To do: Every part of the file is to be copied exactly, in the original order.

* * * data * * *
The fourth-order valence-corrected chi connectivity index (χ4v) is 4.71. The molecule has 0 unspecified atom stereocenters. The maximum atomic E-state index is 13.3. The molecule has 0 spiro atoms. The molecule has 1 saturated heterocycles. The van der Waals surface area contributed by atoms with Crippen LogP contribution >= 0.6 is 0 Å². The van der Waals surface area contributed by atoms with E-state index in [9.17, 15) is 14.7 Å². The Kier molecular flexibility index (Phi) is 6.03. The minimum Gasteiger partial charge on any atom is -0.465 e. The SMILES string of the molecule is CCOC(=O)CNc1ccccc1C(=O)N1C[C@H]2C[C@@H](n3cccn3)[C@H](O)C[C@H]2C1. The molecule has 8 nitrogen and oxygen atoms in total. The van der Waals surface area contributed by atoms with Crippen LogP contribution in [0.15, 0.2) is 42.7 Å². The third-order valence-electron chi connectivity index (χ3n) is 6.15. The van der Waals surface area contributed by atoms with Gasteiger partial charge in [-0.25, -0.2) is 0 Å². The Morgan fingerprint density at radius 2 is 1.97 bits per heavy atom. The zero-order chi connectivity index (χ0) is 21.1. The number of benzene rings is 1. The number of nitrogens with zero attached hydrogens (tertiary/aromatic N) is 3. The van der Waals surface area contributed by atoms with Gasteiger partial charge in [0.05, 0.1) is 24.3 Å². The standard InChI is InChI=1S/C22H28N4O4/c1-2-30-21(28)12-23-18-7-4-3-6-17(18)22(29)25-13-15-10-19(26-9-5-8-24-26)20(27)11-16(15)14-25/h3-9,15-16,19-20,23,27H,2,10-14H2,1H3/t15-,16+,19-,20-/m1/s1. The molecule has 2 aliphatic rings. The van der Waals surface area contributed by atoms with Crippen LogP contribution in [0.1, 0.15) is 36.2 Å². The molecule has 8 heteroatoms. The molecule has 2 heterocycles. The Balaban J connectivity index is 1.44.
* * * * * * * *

The fourth-order valence-corrected chi connectivity index (χ4v) is 4.71. The molecule has 0 unspecified atom stereocenters. The maximum atomic E-state index is 13.3. The molecule has 0 spiro atoms. The molecule has 1 saturated heterocycles. The van der Waals surface area contributed by atoms with Crippen LogP contribution >= 0.6 is 0 Å². The van der Waals surface area contributed by atoms with E-state index in [9.17, 15) is 14.7 Å². The Kier molecular flexibility index (Phi) is 6.03. The minimum Gasteiger partial charge on any atom is -0.465 e. The SMILES string of the molecule is CCOC(=O)CNc1ccccc1C(=O)N1C[C@H]2C[C@@H](n3cccn3)[C@H](O)C[C@H]2C1. The molecule has 8 nitrogen and oxygen atoms in total. The van der Waals surface area contributed by atoms with Crippen LogP contribution in [0.15, 0.2) is 42.7 Å². The third-order valence-electron chi connectivity index (χ3n) is 6.15. The van der Waals surface area contributed by atoms with Gasteiger partial charge in [-0.25, -0.2) is 0 Å². The Morgan fingerprint density at radius 2 is 1.97 bits per heavy atom. The zero-order chi connectivity index (χ0) is 21.1. The number of benzene rings is 1. The number of nitrogens with zero attached hydrogens (tertiary/aromatic N) is 3. The van der Waals surface area contributed by atoms with Gasteiger partial charge in [0.05, 0.1) is 24.3 Å². The standard InChI is InChI=1S/C22H28N4O4/c1-2-30-21(28)12-23-18-7-4-3-6-17(18)22(29)25-13-15-10-19(26-9-5-8-24-26)20(27)11-16(15)14-25/h3-9,15-16,19-20,23,27H,2,10-14H2,1H3/t15-,16+,19-,20-/m1/s1. The molecule has 2 aliphatic rings. The van der Waals surface area contributed by atoms with Crippen LogP contribution in [0.1, 0.15) is 36.2 Å². The molecule has 8 heteroatoms. The molecule has 2 heterocycles. The Balaban J connectivity index is 1.44.